I play my pestilential game
Without a single speck of shame.
I hack my way around the course
With absolutely no remorse.
The fairways, I have rarely seen —
I struggle once I’m on the green.
My drives will hook, or maybe slice.
They do not follow my advice.
My shots all seek the woods and water.
They do not travel where they orter.
O, I’d forgo all worldly goods
If I could play like Tiger Woods
For just one game. ’Tis not to be;
I guess I’ll have to play like me.

I learned how to play golf under my mother’s exceptionally patient tutelage over a half-century ago. Since then, I have played at places ranging from municipal courses that were not much more than cow pastures to some of the most exalted cathedrals of golf: the Black Course at Bethpage, Pinehurst Number 2, and Medina, all of which have hosted the US Open.

This is not to say that my game was anything to write home about. My scores typically exceeded 100, peppered by the occasional pleasure of a round in the mid-90’s. Nevertheless, any given day taking what Twain has been credited for calling “a good walk, spoiled” would have enough beautifully executed shots to keep me coming back again and again. It’s the same type of variable-ratio reinforcement that keeps gamblers at the tables.

Earlier this week, we went to Top Golf with Dee’s brother and his family. Great fun. Nominally a driving range, the place bears as much resemblance to an old-school driving range as does an Indy race car to a horse and buggy.

Whoever designed Top Golf seems to have taken a Japanese concept, run it through the British business model development machine, and popped out a golfy catchpenny engine of monumental proportions. If you don’t pay attention, you can run up a bill the size of which used to be associated with Hong Kong hostess clubs. But it’s enjoyable nonetheless.

After watching everyone else flail away with an assortment of drivers, mashies, and niblicks, I took my turn at the tee, not really expecting to be able to execute what used to be a powerful, reasonably coordinated, surprisingly inconsistent golf swing. Yet even given my low expectations, I was nevertheless surprised at how difficult it was to draw the club back.

My favored Vardon grip was now beyond the capabilities of my right hand, which provided the barest hint of guidance as my left arm controlled the swing in a strangely foreshortened arc. I was able to hit a few balls off the mat, but it was obvious that crisp, 160-yard seven-iron shots were now forever beyond my reach. For me, the driving range was now the chipping range.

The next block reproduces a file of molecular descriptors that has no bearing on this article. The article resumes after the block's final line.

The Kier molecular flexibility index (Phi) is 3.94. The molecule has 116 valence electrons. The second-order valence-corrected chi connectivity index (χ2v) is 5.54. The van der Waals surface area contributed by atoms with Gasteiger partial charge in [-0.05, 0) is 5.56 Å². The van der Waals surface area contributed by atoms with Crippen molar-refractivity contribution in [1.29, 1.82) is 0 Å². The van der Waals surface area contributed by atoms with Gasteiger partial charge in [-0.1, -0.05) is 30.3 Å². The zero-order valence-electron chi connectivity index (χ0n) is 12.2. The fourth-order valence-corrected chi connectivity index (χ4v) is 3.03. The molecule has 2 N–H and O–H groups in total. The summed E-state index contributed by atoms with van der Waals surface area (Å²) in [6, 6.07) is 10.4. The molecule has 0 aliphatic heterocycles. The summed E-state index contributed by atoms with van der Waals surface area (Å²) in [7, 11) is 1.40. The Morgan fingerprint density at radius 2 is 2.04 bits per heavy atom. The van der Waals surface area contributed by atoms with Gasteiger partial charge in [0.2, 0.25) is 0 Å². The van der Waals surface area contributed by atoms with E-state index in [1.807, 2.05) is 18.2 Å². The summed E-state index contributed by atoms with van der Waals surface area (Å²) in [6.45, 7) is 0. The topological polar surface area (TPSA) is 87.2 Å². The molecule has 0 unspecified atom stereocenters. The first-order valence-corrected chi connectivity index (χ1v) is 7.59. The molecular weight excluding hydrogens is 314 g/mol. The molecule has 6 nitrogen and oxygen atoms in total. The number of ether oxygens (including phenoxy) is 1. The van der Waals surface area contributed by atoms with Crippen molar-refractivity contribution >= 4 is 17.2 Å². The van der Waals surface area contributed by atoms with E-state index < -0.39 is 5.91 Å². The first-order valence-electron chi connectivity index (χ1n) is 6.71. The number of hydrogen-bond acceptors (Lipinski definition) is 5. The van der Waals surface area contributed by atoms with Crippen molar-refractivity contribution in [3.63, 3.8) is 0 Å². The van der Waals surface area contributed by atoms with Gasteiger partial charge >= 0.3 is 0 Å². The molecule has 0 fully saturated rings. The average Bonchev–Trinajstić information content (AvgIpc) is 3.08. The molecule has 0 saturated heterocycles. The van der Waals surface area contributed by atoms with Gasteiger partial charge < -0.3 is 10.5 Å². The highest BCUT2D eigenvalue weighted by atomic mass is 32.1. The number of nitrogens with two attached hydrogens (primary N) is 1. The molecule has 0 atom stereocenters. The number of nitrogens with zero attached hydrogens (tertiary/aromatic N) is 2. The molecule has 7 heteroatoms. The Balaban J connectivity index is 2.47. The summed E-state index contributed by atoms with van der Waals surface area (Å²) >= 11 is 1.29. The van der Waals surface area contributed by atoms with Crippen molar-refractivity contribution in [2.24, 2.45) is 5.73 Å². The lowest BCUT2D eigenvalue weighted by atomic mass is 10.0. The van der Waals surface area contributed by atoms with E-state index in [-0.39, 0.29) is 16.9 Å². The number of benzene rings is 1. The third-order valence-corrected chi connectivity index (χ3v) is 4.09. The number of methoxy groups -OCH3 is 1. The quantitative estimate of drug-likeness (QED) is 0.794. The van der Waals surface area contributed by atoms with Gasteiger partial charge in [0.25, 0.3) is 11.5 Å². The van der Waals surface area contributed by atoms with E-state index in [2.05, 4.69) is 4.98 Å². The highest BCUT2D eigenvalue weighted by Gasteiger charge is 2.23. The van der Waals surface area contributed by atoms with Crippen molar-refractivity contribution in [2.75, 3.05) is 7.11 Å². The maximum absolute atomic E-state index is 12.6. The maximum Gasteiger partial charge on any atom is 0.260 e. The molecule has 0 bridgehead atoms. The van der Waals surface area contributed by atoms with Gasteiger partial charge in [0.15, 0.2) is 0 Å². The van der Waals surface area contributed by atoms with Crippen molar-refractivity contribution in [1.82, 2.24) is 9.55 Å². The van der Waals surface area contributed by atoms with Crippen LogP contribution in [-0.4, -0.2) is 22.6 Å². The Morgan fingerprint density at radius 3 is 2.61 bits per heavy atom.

It was a sobering reminder that I was entering a new world. At the same time, it was thoroughly enjoyable to watch our niece and nephew whacking golf balls into the three-story-tall void. And the beer was cold, so, WINNING!

My bag of clubs went back to Texas with Dee’s brother. They will have a happy new home there where they can be put to good use. As for me, my days of playing golf are over... and that’s OK.


  1. "A man's got to know his limitations."
    —Clint, probably not talking about golf

    So I'm staring at the blog's banner and really noticing the noose for the first time. Some of your visitors might start wondering whether this is an ALS blog run by a KKK member, you fabyooluth Grand Wizard, you. Lucky for me, I've met you in the flesh, so I know from personal experience just how deep the racism runs.


    1. Ahhh, you shifty Koreanly dude. Ya got me.

      I'm glad someone noticed that damned noose. It was hard to create that banner in view of my right hand not wanting to pay attention to the instructions I was giving it. Of course it was a nod to the Samuel Johnson quote...or was it?


  2. I’d just like to say I’ve been reading your blog for years. Found it after stumbling across Acid Man at first, and for awhile I was really into that fraternity of Georgia bloggers. I’ve always enjoyed your wit and overall take on things. You are the reason I started pickling! Back in, what? 2010? I’ve actually become kinda good at it, but your blog was the catalyst. God bless you and your family in this trying time. Thanks for everything and know I’m with you in spirit.

    Mike in Mis’siPPO

  3. You will be pleased to know your clubs have been used three times since we got home. And it has only been five days.


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